How to Learn the American Accent: Pronunciation

In planning an approach to learn the American accent, several factors should be taken into account. Pronunciation is the foremost “give-away” with regard to any accent or dialect, but phrasing, idiom, and terminology are as much a part of any given dialect as the pronunciation of its words. The most characteristically recognized features of American speech, as emphasized in the history of the American accent, are the rhotic pronunciation and the shift (backward in time, so to speak) to the “flat A,” which Americans refer to as “short A” in many words.

Some additional characteristics of American pronunciation are highlighted below, so a person wishing to learn the American accent might take note, and then listen for these characteristics when listening to American speech–whether in person, or by watching television and movies or listening to radio broadcasts. My unique course ‘Learn the American accent-FAST!’ features all of the following rules (and many more) in precise detail and will teach you all of the aspects you need to know, in order to learn and perfect your American accent.

Rhotic speech–American English-speakers pronounce the letter “R” whenever it appears in a word.
The ‘flat A’ in words like “past” and “bath” rather than the broad “A” used by many speakers of British English.
The letter “T” in words like “bottle,” is pronounced as a voiced “D” sound rather than the ‘glottal stop’ which often occurs with British speakers.
Merger of several vowel sounds: In British English, the words “father” and “bother” may not rhyme, but American English has merged a number of vowel sounds, including the vowel which now serves in the first syllable of each of those words.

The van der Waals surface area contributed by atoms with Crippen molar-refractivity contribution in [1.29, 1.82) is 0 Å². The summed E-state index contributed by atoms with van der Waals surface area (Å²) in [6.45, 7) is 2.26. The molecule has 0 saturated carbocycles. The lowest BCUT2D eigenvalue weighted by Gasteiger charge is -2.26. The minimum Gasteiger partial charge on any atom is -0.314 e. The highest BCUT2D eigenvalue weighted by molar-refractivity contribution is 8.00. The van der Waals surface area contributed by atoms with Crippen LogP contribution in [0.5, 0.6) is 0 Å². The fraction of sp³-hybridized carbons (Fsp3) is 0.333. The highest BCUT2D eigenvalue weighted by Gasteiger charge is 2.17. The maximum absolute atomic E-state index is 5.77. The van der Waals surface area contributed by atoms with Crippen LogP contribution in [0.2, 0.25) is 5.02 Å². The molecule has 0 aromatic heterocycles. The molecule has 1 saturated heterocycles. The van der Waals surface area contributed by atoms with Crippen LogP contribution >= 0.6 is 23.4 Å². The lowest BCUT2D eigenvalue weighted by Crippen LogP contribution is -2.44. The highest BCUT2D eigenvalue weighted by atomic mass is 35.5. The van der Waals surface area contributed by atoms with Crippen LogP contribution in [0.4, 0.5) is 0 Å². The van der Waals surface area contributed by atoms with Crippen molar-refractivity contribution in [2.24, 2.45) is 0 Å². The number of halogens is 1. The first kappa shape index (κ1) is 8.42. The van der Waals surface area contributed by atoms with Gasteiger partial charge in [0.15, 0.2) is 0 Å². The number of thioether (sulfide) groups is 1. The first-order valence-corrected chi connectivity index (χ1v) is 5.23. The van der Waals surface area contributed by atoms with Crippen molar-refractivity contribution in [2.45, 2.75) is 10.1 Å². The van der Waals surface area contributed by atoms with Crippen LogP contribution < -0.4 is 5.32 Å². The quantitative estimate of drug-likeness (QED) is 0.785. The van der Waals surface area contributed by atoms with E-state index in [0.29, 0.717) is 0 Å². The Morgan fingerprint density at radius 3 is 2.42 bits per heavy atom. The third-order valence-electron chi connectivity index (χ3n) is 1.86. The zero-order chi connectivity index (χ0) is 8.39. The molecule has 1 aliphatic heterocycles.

A person wishing to learn the American accent will need to make a mental note of these differences from British accents, and begin to practice them. As with learning an entirely new language, the success of an attempt to learn the American accent will depend largely upon the quality of tuition and only secondarily on the “ear” of the learning speaker (as well as the ability of that person to identify differences in sound and pronunciation and mimic those differences appropriately).

Since many learners do not necessarily have these abilities readily available, I have created my special course ‘Learn the American accent-Fast!’ which guides any learner, regardless of age, nationality or professional background through a step-by-step program through which learning the American accent is easy and fun. The result: you will develop a clear and smooth American accent.
How to Learn the American Accent: Idiom and Vocabulary

A person’s plan to learn the American accent will not be complete until that person has also mastered some of the basic differences in vocabulary and idiom. Even if the learner pronounced every word with perfect American pronunciation, the American listeners will not believe that person to be an American speaker (or even understand what is being spoken about, perhaps), if that speaker is using idioms specific to British English.

A speaker of American English doesn’t “go to the loo,” “ride the underground,” or “take a flyover.” Speakers of American English might have braces on their teeth but not on their pants, and the perfectly innocuous American reference to a “fanny pack” is completely unrelated to what a speaker of British English might envision.

Reading American newspapers and periodicals, watching American television, and listening to American broadcasting on radio or internet can be great resources for a person working to learn the American accent, particularly if that person doesn’t currently have access to live speakers of American English with whom to practice the accent.

Enlisting the aid of any friend who does naturally speak with an American accent can be an invaluable resource, as that person can point out and help to correct any poor pronunciation habits or vocabulary issues that might be creeping in, unnoticed by the learner.